One way to avoid malicious insiders is to hire trustworthy employees. That’s pretty simple right? I wish it were that simple. It’s a start but not foolproof and note that some intelligence organizations have conducted detailed vetting, checked all the boxes, and still ended up with employees that went rogue.

  • Aldrich Ames – began working for the CIA in 1962 and started spying for the Soviet Union in 1985
  • Robert Hansen – began working for the FBI in 1976 and by 1979 was also spying for the Soviets and later the Russian Federation
  • Ronald Pelton – began working for the NSA in the early 1960s and retired in 1980; in 1984 he began selling secrets to the KGB


# 1 Conduct background checks

There is more than one type of background check. Depending on your organizational polices and budget, conducting one or more of these makes sense. For some, you want to re-check periodically. 

  • Employment verification
  • Education verification
  • Credit checks
  • Substance abuse checks
  • Civil background checks
  • County record checks
  • Criminal background checks
  • Multi-state fingerprint checks
  • National FBI background checks
  • Long-term background checks going back more than 10 years
  • Polygraph test

# 2 Train managers and conduct employee reviews

Manager training and an understanding of how to perform reviews and how to look for warning signs is often as important as conducting the reviews. Periodic reviews by a well-trained manger can be beneficial to catching details that could be, but are not necessarily, warning signs.

Indicators of an insider are often narcissistic (think Hugh Laurie's character in House) or antisocial behavior (think Heath Ledger's playing the Joker in Batman) as well as some type of personal or professional crisis. Employees feeling under appreciated, disliked, underpaid, disrespected or that their career isn’t progressing are all factors that should be addressed. Other factors may be gambling, drugs, bankruptcy, divorce and the like. Organizationally, if issues are identified, programs should be in place to help these individuals.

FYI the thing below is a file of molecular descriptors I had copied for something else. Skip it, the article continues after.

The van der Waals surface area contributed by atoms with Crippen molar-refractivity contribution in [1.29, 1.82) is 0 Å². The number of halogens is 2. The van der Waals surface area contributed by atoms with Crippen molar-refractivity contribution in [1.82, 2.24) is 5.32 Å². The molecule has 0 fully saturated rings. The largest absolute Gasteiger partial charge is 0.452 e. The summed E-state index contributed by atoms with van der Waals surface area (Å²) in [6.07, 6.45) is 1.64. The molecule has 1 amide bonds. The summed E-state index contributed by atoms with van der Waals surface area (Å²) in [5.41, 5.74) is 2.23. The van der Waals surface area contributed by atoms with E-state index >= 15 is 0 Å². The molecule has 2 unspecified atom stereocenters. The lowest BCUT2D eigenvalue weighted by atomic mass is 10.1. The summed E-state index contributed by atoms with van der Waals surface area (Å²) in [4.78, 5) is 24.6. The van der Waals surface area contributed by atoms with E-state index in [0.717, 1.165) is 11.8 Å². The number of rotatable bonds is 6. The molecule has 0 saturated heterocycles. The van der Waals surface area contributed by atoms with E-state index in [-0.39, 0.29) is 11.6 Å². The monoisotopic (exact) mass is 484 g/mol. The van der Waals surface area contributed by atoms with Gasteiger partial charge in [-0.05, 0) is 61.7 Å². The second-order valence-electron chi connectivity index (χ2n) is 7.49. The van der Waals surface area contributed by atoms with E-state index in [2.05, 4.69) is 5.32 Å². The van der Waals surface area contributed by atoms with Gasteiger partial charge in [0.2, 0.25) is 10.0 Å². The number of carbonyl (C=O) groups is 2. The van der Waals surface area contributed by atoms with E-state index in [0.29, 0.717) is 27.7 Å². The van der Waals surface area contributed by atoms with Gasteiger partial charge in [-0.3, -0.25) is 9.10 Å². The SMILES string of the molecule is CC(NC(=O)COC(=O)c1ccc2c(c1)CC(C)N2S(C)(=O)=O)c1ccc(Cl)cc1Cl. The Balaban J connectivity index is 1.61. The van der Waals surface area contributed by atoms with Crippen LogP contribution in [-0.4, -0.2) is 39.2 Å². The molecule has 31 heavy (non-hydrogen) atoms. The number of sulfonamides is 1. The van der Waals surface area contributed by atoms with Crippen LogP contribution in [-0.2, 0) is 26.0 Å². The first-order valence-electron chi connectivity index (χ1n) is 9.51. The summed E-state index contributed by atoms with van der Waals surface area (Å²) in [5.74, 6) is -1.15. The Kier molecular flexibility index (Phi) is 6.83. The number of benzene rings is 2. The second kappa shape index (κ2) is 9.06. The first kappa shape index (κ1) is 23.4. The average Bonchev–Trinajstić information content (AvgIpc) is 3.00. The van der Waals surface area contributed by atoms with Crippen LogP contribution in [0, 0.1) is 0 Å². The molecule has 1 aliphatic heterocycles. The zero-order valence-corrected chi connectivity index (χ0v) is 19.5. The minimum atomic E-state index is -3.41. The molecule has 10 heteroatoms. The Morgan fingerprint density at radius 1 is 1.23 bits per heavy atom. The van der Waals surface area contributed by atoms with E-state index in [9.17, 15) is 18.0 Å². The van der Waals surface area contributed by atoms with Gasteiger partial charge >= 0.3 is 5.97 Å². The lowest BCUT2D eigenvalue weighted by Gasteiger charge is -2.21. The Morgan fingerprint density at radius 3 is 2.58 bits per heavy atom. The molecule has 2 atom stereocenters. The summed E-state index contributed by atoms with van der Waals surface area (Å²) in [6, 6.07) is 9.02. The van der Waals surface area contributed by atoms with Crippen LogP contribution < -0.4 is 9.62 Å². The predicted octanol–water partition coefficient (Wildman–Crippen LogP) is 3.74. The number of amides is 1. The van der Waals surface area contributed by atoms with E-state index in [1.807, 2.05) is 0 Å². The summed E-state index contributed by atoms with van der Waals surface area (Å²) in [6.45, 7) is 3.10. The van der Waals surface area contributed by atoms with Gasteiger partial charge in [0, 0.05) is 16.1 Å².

# 3 Implement security awareness training

All employees should have some level of security awareness training. This will help to mitigate careless insiders and also make others aware of steps they should take when an insider is suspected.

Do they confront the individual, the individual’s manager, their manger, legal, HR, or is there an anonymous tip line? An understanding of this simple step, what to do next, can save time and money and limit the negative impact that the insider has on the organization.

# 4 Define a response team with a c-level champion

Teams addressing insider threats are often made of individuals from IT security. Their involvement is necessary, but non-technical representatives from groups like legal, HR, facilities, risk and compliance as well as an executive to lead the team are important for success. Insider threats are not just an IT problem.   

Rarely can these programs be successful from the bottom up. Because an insider investigation will cross multiple business units it is essential to have an executive to keep the gears turning and not get stuck fighting political battles. 

What other non-technical solutions have you found successful in mitigating insider threats within your own organizations?